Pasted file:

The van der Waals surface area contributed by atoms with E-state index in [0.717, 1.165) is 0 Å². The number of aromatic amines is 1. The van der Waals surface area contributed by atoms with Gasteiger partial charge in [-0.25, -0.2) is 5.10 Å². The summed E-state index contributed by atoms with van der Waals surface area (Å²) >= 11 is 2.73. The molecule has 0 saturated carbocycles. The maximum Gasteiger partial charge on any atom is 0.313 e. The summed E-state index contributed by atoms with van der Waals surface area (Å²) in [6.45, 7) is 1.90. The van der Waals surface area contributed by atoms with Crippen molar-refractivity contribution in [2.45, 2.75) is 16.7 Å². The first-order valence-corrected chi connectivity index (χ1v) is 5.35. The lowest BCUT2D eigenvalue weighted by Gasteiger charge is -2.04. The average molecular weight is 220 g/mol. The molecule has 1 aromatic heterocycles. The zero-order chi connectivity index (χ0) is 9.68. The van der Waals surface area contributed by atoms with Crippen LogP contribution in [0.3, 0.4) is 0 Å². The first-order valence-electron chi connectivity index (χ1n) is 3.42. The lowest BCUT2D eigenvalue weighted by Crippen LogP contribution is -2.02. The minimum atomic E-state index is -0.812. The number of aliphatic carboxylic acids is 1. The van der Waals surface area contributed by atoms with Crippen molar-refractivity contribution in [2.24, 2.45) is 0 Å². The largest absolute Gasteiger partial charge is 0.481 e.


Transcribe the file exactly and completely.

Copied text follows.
The van der Waals surface area contributed by atoms with E-state index in [0.717, 1.165) is 0 Å². The number of aromatic amines is 1. The van der Waals surface area contributed by atoms with Gasteiger partial charge in [-0.25, -0.2) is 5.10 Å². The summed E-state index contributed by atoms with van der Waals surface area (Å²) >= 11 is 2.73. The molecule has 0 saturated carbocycles. The maximum Gasteiger partial charge on any atom is 0.313 e. The summed E-state index contributed by atoms with van der Waals surface area (Å²) in [6.45, 7) is 1.90. The van der Waals surface area contributed by atoms with Crippen molar-refractivity contribution in [2.45, 2.75) is 16.7 Å². The first-order valence-corrected chi connectivity index (χ1v) is 5.35. The lowest BCUT2D eigenvalue weighted by Gasteiger charge is -2.04. The average molecular weight is 220 g/mol. The molecule has 1 aromatic heterocycles. The zero-order chi connectivity index (χ0) is 9.68. The van der Waals surface area contributed by atoms with Crippen LogP contribution in [0.3, 0.4) is 0 Å². The first-order valence-electron chi connectivity index (χ1n) is 3.42. The lowest BCUT2D eigenvalue weighted by Crippen LogP contribution is -2.02. The minimum atomic E-state index is -0.812. The number of aliphatic carboxylic acids is 1. The van der Waals surface area contributed by atoms with Crippen molar-refractivity contribution in [2.24, 2.45) is 0 Å². The largest absolute Gasteiger partial charge is 0.481 e.